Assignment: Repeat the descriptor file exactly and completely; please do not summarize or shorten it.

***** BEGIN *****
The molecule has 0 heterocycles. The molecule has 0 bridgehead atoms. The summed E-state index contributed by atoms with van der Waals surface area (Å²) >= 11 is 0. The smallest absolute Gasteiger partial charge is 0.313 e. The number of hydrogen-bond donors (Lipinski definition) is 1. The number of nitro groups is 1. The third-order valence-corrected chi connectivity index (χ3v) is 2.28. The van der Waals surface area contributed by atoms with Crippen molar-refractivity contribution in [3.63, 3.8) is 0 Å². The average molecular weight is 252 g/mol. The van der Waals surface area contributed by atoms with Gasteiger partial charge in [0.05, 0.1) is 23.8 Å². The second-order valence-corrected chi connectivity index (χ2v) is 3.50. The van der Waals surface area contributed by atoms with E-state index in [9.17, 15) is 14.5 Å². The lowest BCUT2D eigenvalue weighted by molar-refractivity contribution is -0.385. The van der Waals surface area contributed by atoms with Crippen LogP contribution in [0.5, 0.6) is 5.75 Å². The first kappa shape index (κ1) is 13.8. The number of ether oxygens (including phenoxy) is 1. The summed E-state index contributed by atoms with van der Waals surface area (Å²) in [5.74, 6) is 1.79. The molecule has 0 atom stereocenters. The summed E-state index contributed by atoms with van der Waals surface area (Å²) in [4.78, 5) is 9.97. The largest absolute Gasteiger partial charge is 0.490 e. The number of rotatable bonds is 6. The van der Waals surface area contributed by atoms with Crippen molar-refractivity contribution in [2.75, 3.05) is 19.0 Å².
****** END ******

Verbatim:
The molecule has 0 heterocycles. The molecule has 0 bridgehead atoms. The summed E-state index contributed by atoms with van der Waals surface area (Å²) >= 11 is 0. The smallest absolute Gasteiger partial charge is 0.313 e. The number of hydrogen-bond donors (Lipinski definition) is 1. The number of nitro groups is 1. The third-order valence-corrected chi connectivity index (χ3v) is 2.28. The van der Waals surface area contributed by atoms with Crippen molar-refractivity contribution in [3.63, 3.8) is 0 Å². The average molecular weight is 252 g/mol. The van der Waals surface area contributed by atoms with Gasteiger partial charge in [0.05, 0.1) is 23.8 Å². The second-order valence-corrected chi connectivity index (χ2v) is 3.50. The van der Waals surface area contributed by atoms with E-state index in [9.17, 15) is 14.5 Å². The lowest BCUT2D eigenvalue weighted by molar-refractivity contribution is -0.385. The van der Waals surface area contributed by atoms with Crippen LogP contribution in [0.5, 0.6) is 5.75 Å². The first kappa shape index (κ1) is 13.8. The number of ether oxygens (including phenoxy) is 1. The summed E-state index contributed by atoms with van der Waals surface area (Å²) in [5.74, 6) is 1.79. The molecule has 0 atom stereocenters. The summed E-state index contributed by atoms with van der Waals surface area (Å²) in [4.78, 5) is 9.97. The largest absolute Gasteiger partial charge is 0.490 e. The number of rotatable bonds is 6. The van der Waals surface area contributed by atoms with Crippen molar-refractivity contribution in [2.75, 3.05) is 19.0 Å².